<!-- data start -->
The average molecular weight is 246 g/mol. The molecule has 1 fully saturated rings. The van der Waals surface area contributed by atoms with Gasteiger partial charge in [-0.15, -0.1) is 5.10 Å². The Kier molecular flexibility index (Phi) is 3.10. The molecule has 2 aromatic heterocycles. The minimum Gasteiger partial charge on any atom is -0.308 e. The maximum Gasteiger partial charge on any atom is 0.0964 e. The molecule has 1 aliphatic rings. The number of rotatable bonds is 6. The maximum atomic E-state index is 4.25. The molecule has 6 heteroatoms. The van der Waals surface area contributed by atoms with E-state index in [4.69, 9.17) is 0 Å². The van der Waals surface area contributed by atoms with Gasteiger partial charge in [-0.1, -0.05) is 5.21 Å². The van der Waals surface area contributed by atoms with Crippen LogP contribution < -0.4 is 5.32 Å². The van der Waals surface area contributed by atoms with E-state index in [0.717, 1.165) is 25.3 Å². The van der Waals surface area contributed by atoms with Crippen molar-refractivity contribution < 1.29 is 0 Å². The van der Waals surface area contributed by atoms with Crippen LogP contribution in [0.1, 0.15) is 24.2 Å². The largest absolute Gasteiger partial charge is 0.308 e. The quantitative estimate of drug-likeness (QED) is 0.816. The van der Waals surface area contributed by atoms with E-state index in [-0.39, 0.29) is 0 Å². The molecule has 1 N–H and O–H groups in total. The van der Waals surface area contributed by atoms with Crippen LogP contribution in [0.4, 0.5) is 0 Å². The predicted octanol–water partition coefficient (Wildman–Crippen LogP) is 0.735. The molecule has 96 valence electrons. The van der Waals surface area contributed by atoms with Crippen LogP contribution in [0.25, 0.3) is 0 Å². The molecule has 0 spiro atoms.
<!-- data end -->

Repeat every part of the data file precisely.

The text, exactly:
The average molecular weight is 246 g/mol. The molecule has 1 fully saturated rings. The van der Waals surface area contributed by atoms with Gasteiger partial charge in [-0.15, -0.1) is 5.10 Å². The Kier molecular flexibility index (Phi) is 3.10. The molecule has 2 aromatic heterocycles. The minimum Gasteiger partial charge on any atom is -0.308 e. The maximum Gasteiger partial charge on any atom is 0.0964 e. The molecule has 1 aliphatic rings. The number of rotatable bonds is 6. The maximum atomic E-state index is 4.25. The molecule has 6 heteroatoms. The van der Waals surface area contributed by atoms with E-state index in [4.69, 9.17) is 0 Å². The van der Waals surface area contributed by atoms with Gasteiger partial charge in [-0.1, -0.05) is 5.21 Å². The van der Waals surface area contributed by atoms with Crippen LogP contribution < -0.4 is 5.32 Å². The van der Waals surface area contributed by atoms with E-state index in [0.717, 1.165) is 25.3 Å². The van der Waals surface area contributed by atoms with Crippen molar-refractivity contribution < 1.29 is 0 Å². The van der Waals surface area contributed by atoms with Crippen LogP contribution in [0.1, 0.15) is 24.2 Å². The largest absolute Gasteiger partial charge is 0.308 e. The quantitative estimate of drug-likeness (QED) is 0.816. The van der Waals surface area contributed by atoms with E-state index in [-0.39, 0.29) is 0 Å². The molecule has 1 N–H and O–H groups in total. The van der Waals surface area contributed by atoms with Crippen LogP contribution in [0.4, 0.5) is 0 Å². The predicted octanol–water partition coefficient (Wildman–Crippen LogP) is 0.735. The molecule has 96 valence electrons. The van der Waals surface area contributed by atoms with Crippen LogP contribution in [0.25, 0.3) is 0 Å². The molecule has 0 spiro atoms.